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Skills, standards, and disabilities: How youth with learning disabilities fare in high school and beyond

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  • McGee, Andrew

Abstract

Learning disabled youth in the Child and Young Adult samples of the NLSY79 are more likely to graduate from high school than peers with the same measured cognitive ability, a difference that cannot be explained by differences in noncognitive skills, families, or school resources. Instead, I find that learning disabled students graduate from high school at higher rates than youth with the same cognitive abilities because of high school graduation policies that make it easier for learning disabled youth to obtain a high school diploma. The effects of these graduation policies are even more remarkable given that I find evidence that learning disabled youth have less unmeasured human capital than observationally equivalent youth as after high school they are less likely to be employed or continue on to college and earn less than their observationally equivalent non-learning disabled peers.

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File URL: http://www.sciencedirect.com/science/article/B6VB9-50R6KF4-1/2/570d39cce9162cf11365ba0ffc356f73
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Bibliographic Info

Article provided by Elsevier in its journal Economics of Education Review.

Volume (Year): 30 (2011)
Issue (Month): 1 (February)
Pages: 109-129

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Handle: RePEc:eee:ecoedu:v:30:y:2011:i:1:p:109-129

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Web page: http://www.elsevier.com/locate/econedurev

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Keywords: Human capital Educational economics Learning disabilities;

References

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  1. Elder, Todd E., 2010. "The importance of relative standards in ADHD diagnoses: Evidence based on exact birth dates," Journal of Health Economics, Elsevier, vol. 29(5), pages 641-656, September.
  2. Fletcher, Jason & Wolfe, Barbara, 2008. "Child mental health and human capital accumulation: The case of ADHD revisited," Journal of Health Economics, Elsevier, vol. 27(3), pages 794-800, May.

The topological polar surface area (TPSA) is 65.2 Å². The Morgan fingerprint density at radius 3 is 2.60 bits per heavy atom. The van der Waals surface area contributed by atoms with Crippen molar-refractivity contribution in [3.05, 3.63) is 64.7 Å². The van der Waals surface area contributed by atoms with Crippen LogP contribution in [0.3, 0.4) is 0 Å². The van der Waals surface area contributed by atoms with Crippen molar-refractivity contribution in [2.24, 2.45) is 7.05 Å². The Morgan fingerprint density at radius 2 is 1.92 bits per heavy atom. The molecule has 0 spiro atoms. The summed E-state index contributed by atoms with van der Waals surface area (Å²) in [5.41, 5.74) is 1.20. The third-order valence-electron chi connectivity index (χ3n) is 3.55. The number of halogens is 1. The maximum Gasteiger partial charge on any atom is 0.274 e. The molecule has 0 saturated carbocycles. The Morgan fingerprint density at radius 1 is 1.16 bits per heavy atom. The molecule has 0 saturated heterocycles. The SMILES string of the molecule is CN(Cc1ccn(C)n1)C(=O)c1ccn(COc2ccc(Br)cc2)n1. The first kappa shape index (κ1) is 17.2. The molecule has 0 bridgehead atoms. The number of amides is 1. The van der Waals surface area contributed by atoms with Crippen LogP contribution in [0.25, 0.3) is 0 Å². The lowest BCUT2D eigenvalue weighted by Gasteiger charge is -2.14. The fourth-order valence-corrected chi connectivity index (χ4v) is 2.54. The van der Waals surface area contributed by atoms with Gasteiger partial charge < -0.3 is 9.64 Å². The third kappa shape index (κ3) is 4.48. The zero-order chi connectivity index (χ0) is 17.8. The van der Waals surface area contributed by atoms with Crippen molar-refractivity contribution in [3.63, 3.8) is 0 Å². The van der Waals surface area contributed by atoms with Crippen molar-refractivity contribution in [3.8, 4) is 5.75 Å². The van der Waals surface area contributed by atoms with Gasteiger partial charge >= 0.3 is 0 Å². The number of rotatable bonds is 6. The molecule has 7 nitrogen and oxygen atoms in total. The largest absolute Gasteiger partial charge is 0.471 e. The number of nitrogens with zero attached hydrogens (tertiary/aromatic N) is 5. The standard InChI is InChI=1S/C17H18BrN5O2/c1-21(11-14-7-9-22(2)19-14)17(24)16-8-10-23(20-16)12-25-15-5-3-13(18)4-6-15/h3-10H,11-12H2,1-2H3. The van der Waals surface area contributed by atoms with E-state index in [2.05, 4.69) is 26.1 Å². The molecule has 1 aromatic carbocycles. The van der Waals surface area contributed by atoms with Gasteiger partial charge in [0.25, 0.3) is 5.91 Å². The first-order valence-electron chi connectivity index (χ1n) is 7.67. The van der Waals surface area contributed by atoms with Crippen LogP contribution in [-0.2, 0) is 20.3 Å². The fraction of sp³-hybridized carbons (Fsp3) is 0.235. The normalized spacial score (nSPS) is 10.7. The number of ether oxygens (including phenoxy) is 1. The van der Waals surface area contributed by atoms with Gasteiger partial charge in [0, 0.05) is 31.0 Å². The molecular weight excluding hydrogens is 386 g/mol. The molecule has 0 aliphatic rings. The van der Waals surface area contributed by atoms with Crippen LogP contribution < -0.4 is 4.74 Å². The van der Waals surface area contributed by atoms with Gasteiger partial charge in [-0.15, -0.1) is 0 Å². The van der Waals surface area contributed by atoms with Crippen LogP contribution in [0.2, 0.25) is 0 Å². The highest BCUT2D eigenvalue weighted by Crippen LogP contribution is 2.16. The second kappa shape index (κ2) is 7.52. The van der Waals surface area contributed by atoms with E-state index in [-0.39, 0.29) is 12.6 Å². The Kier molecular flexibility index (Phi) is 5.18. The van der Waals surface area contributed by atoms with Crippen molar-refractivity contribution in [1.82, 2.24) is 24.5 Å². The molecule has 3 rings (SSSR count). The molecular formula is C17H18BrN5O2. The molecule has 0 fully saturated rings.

3. Eric A. Hanushek & John F. Kain & Steven G. Rivkin, 2002. "Inferring Program Effects for Special Populations: Does Special Education Raise Achievement for Students with Disabilities?," The Review of Economics and Statistics, MIT Press, vol. 84(4), pages 584-599, November.
  4. Blakemore, Arthur E. & Low, Stuart A., 1984. "The high-school dropout decision and its wage consequences," Economics of Education Review, Elsevier, vol. 3(2), pages 111-119, April.
  5. Dhuey, Elizabeth & Lipscomb, Stephen, 2010. "Disabled or young? Relative age and special education diagnoses in schools," Economics of Education Review, Elsevier, vol. 29(5), pages 857-872, October.
  6. Janet Currie & Mark Stabile, 2007. "Mental Health in Childhood and Human Capital," NBER Chapters, in: The Problems of Disadvantaged Youth: An Economic Perspective, pages 115-148 National Bureau of Economic Research, Inc.
  7. Lillard, Dean R. & DeCicca, Philip P., 2001. "Higher standards, more dropouts? Evidence within and across time," Economics of Education Review, Elsevier, vol. 20(5), pages 459-473, October.
  8. Greene, Jay P. & Winters, Marcus A., 2009. "The effects of exemptions to Florida's test-based promotion policy: Who is retained?: Who benefits academically?," Economics of Education Review, Elsevier, vol. 28(1), pages 135-142, February.
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Cited by:
  1. Keslair, Francois & Maurin, Eric & McNally, Sandra, 2011. "Every Child Matters? An Evaluation of "Special Educational Needs" Programmes in England," IZA Discussion Papers 6069, Institute for the Study of Labor (IZA).
  2. Cratty, Dorothyjean, 2012. "Potential for significant reductions in dropout rates: Analysis of an entire 3rd grade state cohort," Economics of Education Review, Elsevier, vol. 31(5), pages 644-662.

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